|Hawkins Little Rascal|
This little rascal catches big fish
Last spring, I was fishing below Tippy Dam throwing streamers for trout. There were lots of bank anglers fishing spawn sacks and a lot of heavy pressure from boat anglers. The trout were refusing most of our offerings of big streamers and we hadn’t had any steelhead activity. It was a slightly cloudy day which usually spells tough times in Michigan trout fishing. And that’s just what we were having. As white is a go-to color in sun and olive and white is the most productive color combination that I’ve experienced, I tied on two Little Rascals in those colors for my clients to change things up. Fifteen minutes later we had landed a gorgeous steelhead that darted out from a mid-stream logjam and devoured the fly. Shortly after that we landed that a 4.5 pound brown trout. A star was born.
How come a smaller streamer worked for big fish when big streamers usually get the job done? At Hawkins Outfitters, we fish streamers almost everyday because they do catch big fish pretty consistently. Along with my pattern the Nutcracker we throw a lot of large streamers that entice big predator fish and often do well. But, those same large trout and steelhead see a lot of big streamers and, I believe, grow wary of the same big patterns they see over and over again. Even the best big pattern can start to produce fewer fish if fished too much or too often. That’s why I created the Little Rascal. It’s a smaller, slimmer pattern, so it’s just different enough from the typical big patterns that you get strikes you wouldn’t get on a the big flies. Plus, it has a great, lively movement and action in the water. I tie the tail with rabbit strip to get that movement that trout love. Combine that with the conehead and you get that all-important jigging movement that predator fish often can’t pass up; plus the conehead gets the fly down better in deeper and heavier water.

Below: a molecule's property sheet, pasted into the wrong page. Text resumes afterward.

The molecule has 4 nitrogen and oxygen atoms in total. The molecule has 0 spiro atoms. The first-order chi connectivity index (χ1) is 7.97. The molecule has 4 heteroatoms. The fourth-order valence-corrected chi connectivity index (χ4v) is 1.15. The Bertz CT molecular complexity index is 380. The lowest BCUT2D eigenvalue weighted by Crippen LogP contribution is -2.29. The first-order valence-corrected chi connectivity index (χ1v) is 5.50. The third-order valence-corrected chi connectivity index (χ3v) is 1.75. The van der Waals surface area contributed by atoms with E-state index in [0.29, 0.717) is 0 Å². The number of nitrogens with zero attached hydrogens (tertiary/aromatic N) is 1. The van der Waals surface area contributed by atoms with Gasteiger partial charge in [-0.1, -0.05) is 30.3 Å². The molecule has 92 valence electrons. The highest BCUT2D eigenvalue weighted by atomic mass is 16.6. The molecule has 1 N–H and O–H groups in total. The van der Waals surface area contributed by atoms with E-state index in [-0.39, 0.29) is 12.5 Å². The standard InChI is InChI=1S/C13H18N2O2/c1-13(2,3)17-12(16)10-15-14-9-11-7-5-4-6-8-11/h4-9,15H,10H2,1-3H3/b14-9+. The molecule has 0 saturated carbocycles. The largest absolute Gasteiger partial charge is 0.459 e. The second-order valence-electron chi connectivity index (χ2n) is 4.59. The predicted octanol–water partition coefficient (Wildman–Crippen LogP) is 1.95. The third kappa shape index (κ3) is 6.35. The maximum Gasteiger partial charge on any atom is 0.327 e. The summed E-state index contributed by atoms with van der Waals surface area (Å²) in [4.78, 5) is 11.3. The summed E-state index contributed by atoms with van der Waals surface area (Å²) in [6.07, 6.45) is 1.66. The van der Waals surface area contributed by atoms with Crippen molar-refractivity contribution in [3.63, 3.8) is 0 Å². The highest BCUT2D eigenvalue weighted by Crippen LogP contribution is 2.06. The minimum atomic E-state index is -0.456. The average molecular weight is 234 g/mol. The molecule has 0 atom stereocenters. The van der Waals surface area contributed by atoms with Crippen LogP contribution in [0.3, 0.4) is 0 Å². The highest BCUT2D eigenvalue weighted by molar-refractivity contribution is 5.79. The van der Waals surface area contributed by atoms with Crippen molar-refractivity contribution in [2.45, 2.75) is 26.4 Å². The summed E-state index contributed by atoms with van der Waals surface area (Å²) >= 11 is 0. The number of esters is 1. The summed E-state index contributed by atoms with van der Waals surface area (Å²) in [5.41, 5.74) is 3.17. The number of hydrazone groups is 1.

We don’t just fish Little Rascals in the spring. You’ll find that you’ll have luck with them year round. You’ll get the best results if you vary retrieves and colors depending on water temps and sky color. When fishing colder water, use a slower retrieve than you would fishing warmer water. The fish’s metabolism is down and the fish themselves are slower at these times and will travel less distance to feed. If your streamer is retrieved more slowly, the fish will see it better and be able to strike. As the water warms, you can quicken your retrieve. As far as color goes: on dark days use dark colors and on bright days use bright colors. You can fish the Little Rascal in any water conditions except when the water is extremely dirty. Then, you’ll want to stick with a larger streamer. You can also use it for just about any freshwater species. I’ve caught brown, rainbow and brook trout; king, pink and Coho salmon; plus small and large mouth bass on the pattern just this year alone.
Pick a selection up today and be ready to switch up when the fish cool down to big streamers.
- By Chuck Hawkins